-DNXP_SDK_ROOT_DIR=<path_to_nxp_sdk_root> -DEXECUTORCH_BUILD_FLATC=0 \
    -DFLATC_EXECUTABLE="$(which flatc)" \
    -DNN_LIB_BASE_DIR=<path_to_nnlib_cloned_in_step_2> \
    -Bcmake-out/examples/xtensa \

cmake --build cmake-out/examples/xtensa -j8 -t xtensa_executorch_example

After having succesfully run the above step you should see two binary files in their CMake output directory.

> ls cmake-xt/*.bin
cmake-xt/dsp_data_release.bin  cmake-xt/dsp_text_release.bin

Deploying and Running on Device

Step 1. You now take the DSP binary images generated from the previous step and copy them over into your NXP workspace created in the Setting up Developer Environment section. Copy the DSP images into the dsp_binary section highlighted in the image below.

MCUXpresso IDE


As long as binaries have been built using the Xtensa toolchain on Linux, flashing the board and running on the chip can be done only with the MCUXpresso IDE, which is available on all platforms (Linux, MacOS, Windows).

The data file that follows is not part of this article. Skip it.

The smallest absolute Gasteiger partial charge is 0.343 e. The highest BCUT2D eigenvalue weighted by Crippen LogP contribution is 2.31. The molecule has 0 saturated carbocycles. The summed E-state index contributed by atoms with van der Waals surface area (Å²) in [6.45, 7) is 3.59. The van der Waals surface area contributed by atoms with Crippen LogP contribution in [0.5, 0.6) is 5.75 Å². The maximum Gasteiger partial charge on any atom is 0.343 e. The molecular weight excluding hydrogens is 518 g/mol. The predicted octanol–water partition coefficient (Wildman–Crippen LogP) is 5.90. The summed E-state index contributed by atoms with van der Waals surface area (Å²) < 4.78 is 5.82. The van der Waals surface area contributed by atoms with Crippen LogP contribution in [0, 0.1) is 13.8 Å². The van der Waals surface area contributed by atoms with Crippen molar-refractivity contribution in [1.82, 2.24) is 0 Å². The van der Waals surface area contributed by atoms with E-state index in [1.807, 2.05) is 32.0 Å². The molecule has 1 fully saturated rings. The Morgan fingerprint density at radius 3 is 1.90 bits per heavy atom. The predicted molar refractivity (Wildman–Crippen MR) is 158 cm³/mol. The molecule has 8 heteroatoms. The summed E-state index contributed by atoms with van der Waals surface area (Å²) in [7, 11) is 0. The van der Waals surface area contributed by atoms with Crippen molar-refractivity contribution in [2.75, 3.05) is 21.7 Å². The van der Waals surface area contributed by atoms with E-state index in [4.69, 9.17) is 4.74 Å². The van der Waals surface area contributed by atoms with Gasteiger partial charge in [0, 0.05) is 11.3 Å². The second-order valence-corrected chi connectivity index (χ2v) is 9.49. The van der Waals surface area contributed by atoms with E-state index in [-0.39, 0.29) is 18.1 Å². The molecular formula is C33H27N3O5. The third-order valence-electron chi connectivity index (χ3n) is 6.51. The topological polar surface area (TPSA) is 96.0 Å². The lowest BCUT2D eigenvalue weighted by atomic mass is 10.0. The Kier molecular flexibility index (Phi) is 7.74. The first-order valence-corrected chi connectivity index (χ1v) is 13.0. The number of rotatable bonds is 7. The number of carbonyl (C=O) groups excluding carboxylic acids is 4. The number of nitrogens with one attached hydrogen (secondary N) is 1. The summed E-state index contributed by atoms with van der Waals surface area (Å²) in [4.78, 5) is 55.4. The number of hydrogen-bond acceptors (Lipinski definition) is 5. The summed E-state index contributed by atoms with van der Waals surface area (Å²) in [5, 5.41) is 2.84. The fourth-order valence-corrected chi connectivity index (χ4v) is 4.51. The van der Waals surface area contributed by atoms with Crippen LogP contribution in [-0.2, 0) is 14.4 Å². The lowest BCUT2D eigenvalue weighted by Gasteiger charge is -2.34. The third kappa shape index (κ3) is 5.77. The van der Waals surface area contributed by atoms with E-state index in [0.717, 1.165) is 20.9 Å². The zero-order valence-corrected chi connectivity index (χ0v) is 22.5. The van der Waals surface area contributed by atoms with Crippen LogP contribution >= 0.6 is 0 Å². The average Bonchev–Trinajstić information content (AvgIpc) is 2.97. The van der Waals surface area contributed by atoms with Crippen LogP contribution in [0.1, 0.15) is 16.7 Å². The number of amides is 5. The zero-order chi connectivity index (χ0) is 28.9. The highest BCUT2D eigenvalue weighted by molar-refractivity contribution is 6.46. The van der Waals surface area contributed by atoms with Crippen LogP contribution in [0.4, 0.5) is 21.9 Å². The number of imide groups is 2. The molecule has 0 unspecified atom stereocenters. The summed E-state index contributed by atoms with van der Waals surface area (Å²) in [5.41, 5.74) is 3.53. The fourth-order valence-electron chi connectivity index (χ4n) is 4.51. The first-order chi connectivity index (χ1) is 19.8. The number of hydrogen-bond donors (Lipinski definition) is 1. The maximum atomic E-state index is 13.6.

Step 2. Clean your work space

Step 3. Click Debug your Project which will flash the board with your binaries.

On the UART console connected to your board (at a default baud rate of 115200), you should see an output similar to this:

> screen /dev/tty.usbmodem0007288234991 115200
Executed model
Model executed successfully.
First 20 elements of output 0
0.165528   0.331055 ...

Conclusion and Future Work

In this tutorial, you have learned how to export a quantized operation, build the ExecuTorch runtime and run this model on the Xtensa HiFi4 DSP chip.

The model in this tutorial is a typical operation appearing in ASR models, and can be extended to a complete ASR model by creating the model in export_example.py and adding the needed operators/kernels to operators and kernels.

Other models can be created following the same structure, always assuming that operators and kernels are available.